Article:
An order is described by defining how two vectors of exponents and are sorted. For the lexicographic order,
An order can also be described by giving a weight matrix. In that case the exponent vectors are multiplied by the weight matrix and the results are sorted lexicographically, also in the decreasing order. The matrices for different orderings are given as follows.
For functions such as GroebnerBasis and PolynomialReduce, it is necessary that the order be wellfounded, which ensures that any decreasing sequence of elements is finite (the elements being the vectors of nonnegative exponents). In order for that condition to hold, the first nonzero value in each column of the weight matrix must be positive.
The default sorting used for polynomial terms in an expression corresponds to the negative lexicographic ordering with variables sorted in the reversed order. This is commonly known as reverse lexicographic ordering.
This is the internal representation of a polynomial. The arguments of Plus and Times are sorted on evaluation:
TraditionalForm tries to arrange the terms in an order close to the lexicographic ordering.
The polynomial displayed in TraditionalForm:
This uses advanced typesetting capabilities to obtain the list of terms in the same order as they appear in the TraditionalForm output:
The option ParameterVariables tells TraditionalForm which variables should be excluded from the ordering.
One can obtain additional orderings from the six orderings used in MonomialList simply by reversing the resulting list. This is effectively equivalent to negating the exponent vectors. In a commutative setting, one can also obtain other orderings by reversing the order of the variables.
This diagram illustrates the relations between various orderings. Red lines indicate reversing the list of variables and blue lines indicate negating the power vectors.
For ordinary polynomials, Factor and Expand give the most important forms. For rational expressions, there are many different forms that can be useful.
ExpandNumerator[expr]  expand numerators only 
ExpandDenominator[expr]  expand denominators only 
Expand[expr] 
expand numerators, dividing the denominator into each term

ExpandAll[expr]  expand numerators and denominators completely 
ExpandNumerator writes the numerator of each term in expanded form:
Expand expands the numerator of each term, and divides all the terms by the appropriate denominators:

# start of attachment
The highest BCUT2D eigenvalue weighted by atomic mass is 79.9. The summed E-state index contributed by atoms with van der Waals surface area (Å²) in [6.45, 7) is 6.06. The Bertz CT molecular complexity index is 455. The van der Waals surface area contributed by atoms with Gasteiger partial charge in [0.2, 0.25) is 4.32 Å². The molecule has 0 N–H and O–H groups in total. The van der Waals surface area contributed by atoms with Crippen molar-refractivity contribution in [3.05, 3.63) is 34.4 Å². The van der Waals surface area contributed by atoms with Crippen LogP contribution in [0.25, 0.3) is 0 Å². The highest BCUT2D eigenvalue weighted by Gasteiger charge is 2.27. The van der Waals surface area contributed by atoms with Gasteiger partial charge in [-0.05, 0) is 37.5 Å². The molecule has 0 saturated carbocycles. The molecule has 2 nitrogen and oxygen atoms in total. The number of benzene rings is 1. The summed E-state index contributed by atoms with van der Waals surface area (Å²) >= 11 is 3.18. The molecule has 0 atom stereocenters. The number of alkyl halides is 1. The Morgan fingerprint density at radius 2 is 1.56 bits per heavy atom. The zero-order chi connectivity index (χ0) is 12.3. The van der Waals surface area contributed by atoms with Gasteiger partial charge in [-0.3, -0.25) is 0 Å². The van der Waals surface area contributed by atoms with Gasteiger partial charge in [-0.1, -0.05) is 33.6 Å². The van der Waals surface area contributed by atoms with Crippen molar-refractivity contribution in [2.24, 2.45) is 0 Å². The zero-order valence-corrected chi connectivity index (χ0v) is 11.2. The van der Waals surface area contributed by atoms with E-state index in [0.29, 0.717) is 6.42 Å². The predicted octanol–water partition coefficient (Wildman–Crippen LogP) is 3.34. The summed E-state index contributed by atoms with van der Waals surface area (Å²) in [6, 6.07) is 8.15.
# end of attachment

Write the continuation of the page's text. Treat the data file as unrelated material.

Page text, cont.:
ExpandDenominator expands out the denominator of each term:
ExpandAll does all possible expansions in the numerator and denominator of each term:
ExpandAll[expr,patt]
, etc.
 avoid expanding parts which contain no terms matching patt 
Together[expr]  combine all terms over a common denominator 
Apart[expr]  write an expression as a sum of terms with simple denominators 
Cancel[expr]  cancel common factors between numerators and denominators 
Factor[expr]  perform a complete factoring 
Together puts all terms over a common denominator:
You can use Factor to factor the numerator and denominator of the resulting expression:
Apart writes the expression as a sum of terms, with each term having as simple a denominator as possible:
Cancel cancels any common factors between numerators and denominators:
Factor first puts all terms over a common denominator, then factors the result:
In mathematical terms, Apart decomposes a rational expression into "partial fractions".
In expressions with several variables, you can use Apart[expr,var] to do partial fraction decompositions with respect to different variables.
For many kinds of practical calculations, the only operations you will need to perform on polynomials are essentially structural ones.
If you do more advanced algebra with polynomials, however, you will have to use the algebraic operations discussed in this tutorial.
You should realize that most of the operations discussed in this tutorial work only on ordinary polynomials, with integer exponents and rational‐number coefficients for each term.
PolynomialQuotient[poly_{1},poly_{2},x]  find the result of dividing the polynomial poly_{1} in x by poly_{2}, dropping any remainder term 
PolynomialRemainder[poly_{1},poly_{2},x]  find the remainder from dividing the polynomial poly_{1} in x by poly_{2} 
PolynomialQuotientRemainder[poly_{1},poly_{2},x]  
give the quotient and remainder in a list  
PolynomialMod[poly,m]  reduce the polynomial poly modulo m 
PolynomialGCD[poly_{1},poly_{2}]  find the greatest common divisor of two polynomials 
PolynomialLCM[poly_{1},poly_{2}]  find the least common multiple of two polynomials 
PolynomialExtendedGCD[poly_{1},poly_{2}]  find the extended greatest common divisor of two polynomials 
Resultant[poly_{1},poly_{2},x]  find the resultant of two polynomials 
Subresultants[poly_{1},poly_{2},x]  find the principal subresultant coefficients of two polynomials 
Discriminant[poly,x]  find the discriminant of the polynomial poly